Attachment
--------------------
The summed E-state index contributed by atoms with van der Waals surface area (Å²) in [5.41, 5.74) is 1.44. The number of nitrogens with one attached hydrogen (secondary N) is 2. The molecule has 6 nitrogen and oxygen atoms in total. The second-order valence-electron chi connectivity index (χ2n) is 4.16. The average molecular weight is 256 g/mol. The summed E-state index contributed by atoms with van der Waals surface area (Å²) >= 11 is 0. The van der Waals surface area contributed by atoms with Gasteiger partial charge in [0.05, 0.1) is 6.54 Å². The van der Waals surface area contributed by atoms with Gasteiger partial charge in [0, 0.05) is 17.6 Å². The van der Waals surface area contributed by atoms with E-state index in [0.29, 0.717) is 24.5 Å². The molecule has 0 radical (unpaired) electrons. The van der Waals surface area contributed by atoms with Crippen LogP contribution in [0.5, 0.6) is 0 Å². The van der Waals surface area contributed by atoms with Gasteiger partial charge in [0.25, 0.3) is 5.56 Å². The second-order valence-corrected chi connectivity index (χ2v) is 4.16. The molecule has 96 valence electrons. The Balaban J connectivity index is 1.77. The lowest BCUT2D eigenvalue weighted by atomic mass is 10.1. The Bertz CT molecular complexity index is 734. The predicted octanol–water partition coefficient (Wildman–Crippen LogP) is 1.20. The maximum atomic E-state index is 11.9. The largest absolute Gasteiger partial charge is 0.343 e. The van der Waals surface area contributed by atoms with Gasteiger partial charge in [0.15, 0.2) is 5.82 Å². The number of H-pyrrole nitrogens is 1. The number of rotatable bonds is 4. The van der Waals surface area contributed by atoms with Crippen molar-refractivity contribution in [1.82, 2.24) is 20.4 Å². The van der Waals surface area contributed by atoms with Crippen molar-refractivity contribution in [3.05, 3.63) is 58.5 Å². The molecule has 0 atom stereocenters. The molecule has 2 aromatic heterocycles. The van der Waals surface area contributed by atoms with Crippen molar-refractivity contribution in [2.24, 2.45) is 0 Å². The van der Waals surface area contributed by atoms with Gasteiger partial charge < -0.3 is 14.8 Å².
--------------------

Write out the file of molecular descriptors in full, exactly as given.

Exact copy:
The summed E-state index contributed by atoms with van der Waals surface area (Å²) in [5.41, 5.74) is 1.44. The number of nitrogens with one attached hydrogen (secondary N) is 2. The molecule has 6 nitrogen and oxygen atoms in total. The second-order valence-electron chi connectivity index (χ2n) is 4.16. The average molecular weight is 256 g/mol. The summed E-state index contributed by atoms with van der Waals surface area (Å²) >= 11 is 0. The van der Waals surface area contributed by atoms with Gasteiger partial charge in [0.05, 0.1) is 6.54 Å². The van der Waals surface area contributed by atoms with Gasteiger partial charge in [0, 0.05) is 17.6 Å². The van der Waals surface area contributed by atoms with E-state index in [0.29, 0.717) is 24.5 Å². The molecule has 0 radical (unpaired) electrons. The van der Waals surface area contributed by atoms with Crippen LogP contribution in [0.5, 0.6) is 0 Å². The van der Waals surface area contributed by atoms with Gasteiger partial charge in [0.25, 0.3) is 5.56 Å². The second-order valence-corrected chi connectivity index (χ2v) is 4.16. The molecule has 96 valence electrons. The Balaban J connectivity index is 1.77. The lowest BCUT2D eigenvalue weighted by atomic mass is 10.1. The Bertz CT molecular complexity index is 734. The predicted octanol–water partition coefficient (Wildman–Crippen LogP) is 1.20. The maximum atomic E-state index is 11.9. The largest absolute Gasteiger partial charge is 0.343 e. The van der Waals surface area contributed by atoms with Gasteiger partial charge in [0.15, 0.2) is 5.82 Å². The number of H-pyrrole nitrogens is 1. The number of rotatable bonds is 4. The van der Waals surface area contributed by atoms with Crippen molar-refractivity contribution in [1.82, 2.24) is 20.4 Å². The van der Waals surface area contributed by atoms with Crippen molar-refractivity contribution in [3.05, 3.63) is 58.5 Å². The molecule has 0 atom stereocenters. The molecule has 2 aromatic heterocycles. The van der Waals surface area contributed by atoms with Crippen molar-refractivity contribution in [2.24, 2.45) is 0 Å². The van der Waals surface area contributed by atoms with Gasteiger partial charge < -0.3 is 14.8 Å².